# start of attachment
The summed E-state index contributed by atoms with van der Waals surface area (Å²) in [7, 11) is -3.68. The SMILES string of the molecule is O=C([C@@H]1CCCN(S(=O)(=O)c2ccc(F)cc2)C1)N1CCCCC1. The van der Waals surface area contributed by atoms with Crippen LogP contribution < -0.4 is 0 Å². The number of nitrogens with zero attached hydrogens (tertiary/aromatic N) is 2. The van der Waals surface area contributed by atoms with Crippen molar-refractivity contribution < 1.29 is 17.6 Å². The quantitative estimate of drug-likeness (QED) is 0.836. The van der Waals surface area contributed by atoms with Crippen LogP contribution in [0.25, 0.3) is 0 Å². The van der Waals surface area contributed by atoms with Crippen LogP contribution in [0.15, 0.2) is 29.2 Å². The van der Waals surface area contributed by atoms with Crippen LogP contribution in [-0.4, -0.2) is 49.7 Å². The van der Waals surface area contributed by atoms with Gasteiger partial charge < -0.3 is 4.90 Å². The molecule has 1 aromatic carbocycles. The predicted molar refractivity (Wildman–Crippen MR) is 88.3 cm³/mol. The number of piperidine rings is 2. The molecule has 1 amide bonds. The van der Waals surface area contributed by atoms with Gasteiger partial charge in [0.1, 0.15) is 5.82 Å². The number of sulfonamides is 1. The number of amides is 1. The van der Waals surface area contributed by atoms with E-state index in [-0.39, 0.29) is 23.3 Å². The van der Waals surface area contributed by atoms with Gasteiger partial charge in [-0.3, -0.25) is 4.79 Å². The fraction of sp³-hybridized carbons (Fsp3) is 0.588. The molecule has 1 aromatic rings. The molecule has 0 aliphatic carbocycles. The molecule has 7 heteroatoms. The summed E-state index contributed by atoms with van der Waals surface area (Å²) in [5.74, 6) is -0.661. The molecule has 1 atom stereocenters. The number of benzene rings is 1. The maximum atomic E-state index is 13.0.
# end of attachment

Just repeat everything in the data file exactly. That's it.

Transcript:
The summed E-state index contributed by atoms with van der Waals surface area (Å²) in [7, 11) is -3.68. The SMILES string of the molecule is O=C([C@@H]1CCCN(S(=O)(=O)c2ccc(F)cc2)C1)N1CCCCC1. The van der Waals surface area contributed by atoms with Crippen LogP contribution < -0.4 is 0 Å². The number of nitrogens with zero attached hydrogens (tertiary/aromatic N) is 2. The van der Waals surface area contributed by atoms with Crippen molar-refractivity contribution < 1.29 is 17.6 Å². The quantitative estimate of drug-likeness (QED) is 0.836. The van der Waals surface area contributed by atoms with Crippen LogP contribution in [0.25, 0.3) is 0 Å². The van der Waals surface area contributed by atoms with Crippen LogP contribution in [0.15, 0.2) is 29.2 Å². The van der Waals surface area contributed by atoms with Crippen LogP contribution in [-0.4, -0.2) is 49.7 Å². The van der Waals surface area contributed by atoms with Gasteiger partial charge < -0.3 is 4.90 Å². The molecule has 1 aromatic carbocycles. The predicted molar refractivity (Wildman–Crippen MR) is 88.3 cm³/mol. The number of piperidine rings is 2. The molecule has 1 amide bonds. The van der Waals surface area contributed by atoms with Gasteiger partial charge in [0.1, 0.15) is 5.82 Å². The number of sulfonamides is 1. The number of amides is 1. The van der Waals surface area contributed by atoms with E-state index in [-0.39, 0.29) is 23.3 Å². The van der Waals surface area contributed by atoms with Gasteiger partial charge in [-0.3, -0.25) is 4.79 Å². The fraction of sp³-hybridized carbons (Fsp3) is 0.588. The molecule has 1 aromatic rings. The molecule has 0 aliphatic carbocycles. The molecule has 7 heteroatoms. The summed E-state index contributed by atoms with van der Waals surface area (Å²) in [5.74, 6) is -0.661. The molecule has 1 atom stereocenters. The number of benzene rings is 1. The maximum atomic E-state index is 13.0.